The Canadian government intervention

The past few years the insurers, banks and mortgage lenders have been extremely cautious when it comes to lending their funds on certain products and products, many programs have been tightened up, some are in the history books and others are on the chopping block.

Over the years we’ve seen the mortgage insurers (CMHC, Genworth, Canada Guaranty) drop amortizations from 40-30 years, to refinance one now can only obtain up to 85% of the value of your home, qualifying for less than a five year fixed now requires you to qualify for the Bank of Canada’s qualifying rate-which is the posted rate, insurer’s now require 20% down to insure rentals, guidelines for the self-employed are stricter and insurer’s no longer finance home equity lines of credits.

The reasons for the changes are obvious to many federal finance insiders as they need to protect the Canadian consumer and the national economy from teetering to the ways of the U.S. and many other westernized countries.

They’ve basically looked at the statistics, checked with industry leaders and made sweeping changes to the parts of the books that are the most delinquent. The most delinquent accounts statistically are the self-employed, consumers with rental homes and surprisingly new Canadians.

There have been drastic changes to the self-employed underwriting guidelines over the past few years, mostly common sense ones though. For example, prior to 2008, if you were self-employed for two years had marginal credit, and low personal income, the rules stipulated that you can buy a home under the ‘Stated Income’ program. Let’s say your company made $60,000/year and you took a salary of $30,000/year, but you needed an income of $100,000/year to qualify for the home you wanted to buy-based on debt load and affordability. Well there was a program available for you with only a 5% down payment. Even though most of those consumers with this product are paying down their mortgages in a regular fashion, there is a higher percentage of them that are not compared to the first time buyer programs-and it’s them that the government is concerned about.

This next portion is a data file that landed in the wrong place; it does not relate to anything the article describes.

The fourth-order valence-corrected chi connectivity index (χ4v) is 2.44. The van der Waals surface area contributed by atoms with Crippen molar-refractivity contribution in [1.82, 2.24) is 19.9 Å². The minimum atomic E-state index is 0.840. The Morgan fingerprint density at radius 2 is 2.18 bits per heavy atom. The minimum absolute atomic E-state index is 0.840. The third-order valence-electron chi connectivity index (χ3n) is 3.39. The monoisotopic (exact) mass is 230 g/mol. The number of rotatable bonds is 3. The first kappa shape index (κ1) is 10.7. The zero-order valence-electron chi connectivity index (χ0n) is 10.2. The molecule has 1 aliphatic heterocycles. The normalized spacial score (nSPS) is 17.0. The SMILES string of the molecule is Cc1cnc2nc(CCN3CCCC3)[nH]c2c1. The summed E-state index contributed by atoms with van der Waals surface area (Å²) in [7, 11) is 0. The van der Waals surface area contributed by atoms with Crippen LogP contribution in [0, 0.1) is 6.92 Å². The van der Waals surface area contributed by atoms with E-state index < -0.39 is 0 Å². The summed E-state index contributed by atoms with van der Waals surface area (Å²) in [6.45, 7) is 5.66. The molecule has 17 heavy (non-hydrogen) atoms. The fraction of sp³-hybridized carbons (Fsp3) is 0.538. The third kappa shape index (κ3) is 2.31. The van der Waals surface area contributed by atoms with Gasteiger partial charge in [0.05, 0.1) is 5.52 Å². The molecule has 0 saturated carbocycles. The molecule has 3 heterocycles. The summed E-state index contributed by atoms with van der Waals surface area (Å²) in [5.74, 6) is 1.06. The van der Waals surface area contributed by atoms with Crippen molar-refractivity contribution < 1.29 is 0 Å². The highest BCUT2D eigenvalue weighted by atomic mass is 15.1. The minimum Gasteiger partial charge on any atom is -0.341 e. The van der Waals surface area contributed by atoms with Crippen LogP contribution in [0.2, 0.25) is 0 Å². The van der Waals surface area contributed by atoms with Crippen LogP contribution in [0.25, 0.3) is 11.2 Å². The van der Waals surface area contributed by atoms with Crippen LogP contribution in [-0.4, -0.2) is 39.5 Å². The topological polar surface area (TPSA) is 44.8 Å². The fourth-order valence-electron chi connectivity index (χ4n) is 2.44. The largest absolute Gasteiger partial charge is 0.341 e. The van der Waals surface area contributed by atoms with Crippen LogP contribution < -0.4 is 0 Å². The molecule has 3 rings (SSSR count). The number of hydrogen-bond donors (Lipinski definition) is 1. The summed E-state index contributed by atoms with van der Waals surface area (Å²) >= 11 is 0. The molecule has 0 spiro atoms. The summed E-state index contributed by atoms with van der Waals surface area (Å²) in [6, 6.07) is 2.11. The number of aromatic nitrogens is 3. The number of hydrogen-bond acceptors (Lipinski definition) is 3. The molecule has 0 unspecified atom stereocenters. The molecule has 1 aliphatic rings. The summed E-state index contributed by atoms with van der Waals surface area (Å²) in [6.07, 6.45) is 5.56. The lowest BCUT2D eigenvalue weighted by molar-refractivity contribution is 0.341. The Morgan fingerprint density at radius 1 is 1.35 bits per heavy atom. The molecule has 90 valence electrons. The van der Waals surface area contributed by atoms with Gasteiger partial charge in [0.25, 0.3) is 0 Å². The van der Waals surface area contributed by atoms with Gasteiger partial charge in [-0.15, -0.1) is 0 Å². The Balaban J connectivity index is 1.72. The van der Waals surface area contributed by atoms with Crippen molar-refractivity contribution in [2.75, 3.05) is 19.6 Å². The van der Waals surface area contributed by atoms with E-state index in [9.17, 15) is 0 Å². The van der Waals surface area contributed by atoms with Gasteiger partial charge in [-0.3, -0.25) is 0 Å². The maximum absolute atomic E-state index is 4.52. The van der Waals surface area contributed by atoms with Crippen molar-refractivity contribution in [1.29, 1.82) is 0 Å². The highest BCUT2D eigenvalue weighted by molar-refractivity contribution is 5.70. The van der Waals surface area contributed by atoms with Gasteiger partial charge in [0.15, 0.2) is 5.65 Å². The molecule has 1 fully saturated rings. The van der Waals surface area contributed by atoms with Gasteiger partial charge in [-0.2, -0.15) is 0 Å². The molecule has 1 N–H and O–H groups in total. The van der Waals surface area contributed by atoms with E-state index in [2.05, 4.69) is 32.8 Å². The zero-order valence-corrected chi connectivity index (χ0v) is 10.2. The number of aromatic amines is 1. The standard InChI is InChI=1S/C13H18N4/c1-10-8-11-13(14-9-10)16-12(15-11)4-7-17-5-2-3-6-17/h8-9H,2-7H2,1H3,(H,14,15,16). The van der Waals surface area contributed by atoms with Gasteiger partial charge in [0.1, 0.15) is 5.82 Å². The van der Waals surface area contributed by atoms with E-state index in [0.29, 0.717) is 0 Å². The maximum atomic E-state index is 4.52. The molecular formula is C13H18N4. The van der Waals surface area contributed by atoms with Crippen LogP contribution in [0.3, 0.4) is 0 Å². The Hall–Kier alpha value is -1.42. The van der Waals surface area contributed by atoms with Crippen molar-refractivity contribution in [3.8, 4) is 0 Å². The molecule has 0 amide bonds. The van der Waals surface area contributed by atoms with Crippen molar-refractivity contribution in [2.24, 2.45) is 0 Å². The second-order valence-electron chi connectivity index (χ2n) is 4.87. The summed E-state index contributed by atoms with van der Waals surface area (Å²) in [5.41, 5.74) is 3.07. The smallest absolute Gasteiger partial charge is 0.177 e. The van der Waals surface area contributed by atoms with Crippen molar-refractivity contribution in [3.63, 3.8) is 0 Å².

There are hundreds of books in the market that teach about owning real estate and buying investment properties. Although the housing market in Alberta is very strong right now, but if you’ve only read a book about buying investment properties and not spoken to industry professionals nor anyone that’s owned a rental home, this is an area of investing that can catch you off guard. The demographic that is struggling here is those that bought real estate to ‘flip’, these are what the government call property speculators.

New Canadian delinquencies are somewhat surprising to me. Those that I have as clients are very well versed in Canadian home ownership and credit and have struggled to obtain their home. They have to work harder than most Canadians even understand, to come up with their down payment and their qualifying criteria are typically more strenuous as well.

Currently the government is reviewing all of the above programs with a lot of scrutiny and the information they find will certainly mean more strenuous underwriting guidelines to come. Some of them I’ll agree with, others I likely will not.

Jean-Guy Turcotte is an Accredited Mortgage Professional at Dominion Lending Centres-Regional Mortgage Group and can be contacted for appointments or questions at 403-343-1125, texted to 403-391-2552 or emailed to